An Australian gentleman once told me he didn't like a "busy wine". This was the first time I ever heard somebody use the term "busy" in reference to wine.
So I asked him what he meant. He said wine should be quiet to be enjoyed. It should stop busying itself with flaunting this woody smell or that floral scent or other aromatic notes to attract attention.
Although I found this line of thinking quite weird, I respected it. There was a strong likelihood that he associated fragrance with perfume and thus felt uneasy at the prospect of drinking perfume, which is certainly not appetizing.
Wine's ability to imitate assorted kinds of love-it-or-hate-it smells is remarkable, isn't it?
Indeed, wine-tasting is a extremely subjective, idiosyncratic and culturally sensitive activity. When top French wines were introduced to the uninitiated wealthy Chinese some decades ago, they mixed them with popular sweetened US soft drinks to enhance the taste.
While those well-versed in wine abhorred this, these rich Chinese were of course free to do whatever they wanted to do with the wines they purchased. After all, people buy wines not just for the joy of drinking, but for prestige and status as well.
Wine and food pairing, too, is highly individualistic, despite rules established by professionals in the industry.
Robert Mondavi Winery Chef Jeff Mosher, for instance, said that "If you have rich food such as beef bourguignon, you should not pair it with Pinot Noir". Even though Pinot Noir is Burgundy's signature wine, its delicate constitution makes it prone to being overpowered by any rich dish like the famously well-done beef stew.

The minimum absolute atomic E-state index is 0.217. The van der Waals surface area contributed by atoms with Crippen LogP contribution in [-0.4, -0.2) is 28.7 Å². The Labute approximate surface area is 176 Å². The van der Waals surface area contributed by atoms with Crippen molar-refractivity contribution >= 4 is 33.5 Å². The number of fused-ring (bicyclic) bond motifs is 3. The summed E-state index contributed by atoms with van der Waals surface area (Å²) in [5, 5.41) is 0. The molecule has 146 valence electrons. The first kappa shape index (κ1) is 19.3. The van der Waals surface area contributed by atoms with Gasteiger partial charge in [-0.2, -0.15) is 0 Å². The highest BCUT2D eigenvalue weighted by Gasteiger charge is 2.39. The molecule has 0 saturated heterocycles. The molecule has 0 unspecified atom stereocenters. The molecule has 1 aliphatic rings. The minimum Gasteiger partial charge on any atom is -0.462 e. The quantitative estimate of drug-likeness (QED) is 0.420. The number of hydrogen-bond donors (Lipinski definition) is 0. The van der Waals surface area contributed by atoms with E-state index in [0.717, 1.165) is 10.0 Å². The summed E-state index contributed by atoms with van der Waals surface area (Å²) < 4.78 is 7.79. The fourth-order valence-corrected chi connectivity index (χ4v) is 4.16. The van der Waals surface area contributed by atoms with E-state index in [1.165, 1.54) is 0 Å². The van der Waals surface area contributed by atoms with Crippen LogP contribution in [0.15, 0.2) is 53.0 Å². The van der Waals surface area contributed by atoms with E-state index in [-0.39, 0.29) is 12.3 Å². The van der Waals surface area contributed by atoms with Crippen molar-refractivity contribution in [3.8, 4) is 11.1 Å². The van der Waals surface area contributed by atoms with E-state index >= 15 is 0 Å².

Common sense also makes it easier to understand why no wine should be paired with a fiery dish prepared with a lot of chili.
"There are wines that are able to stand up to the heat of spices [such as nutmeg or ginger], but not chili," Mosher said.
When asked about whether a culture like Indonesia lacking a wine tradition should pair its often spicy and chili-rich food with wine, Mosher said, "Yes, if you enjoy drinking wine; you should be free to have wine with any food you like as long as you are comfortable with it".
In effect, Mosher was saying that you can spend your money on any wine you like and have it with any food you like regardless of what wine experts and professionals say, even if this leads to the unconventional pairing of beef steak and chardonnay, which some people in the US do.
"Wine pairing is very personal," he added. In other words, while it is important to exercise discretion, particularly in professional and public settings, it is equally important to be true to yourself. Don't let your personal preferences be dictated by another person's taste or opinion.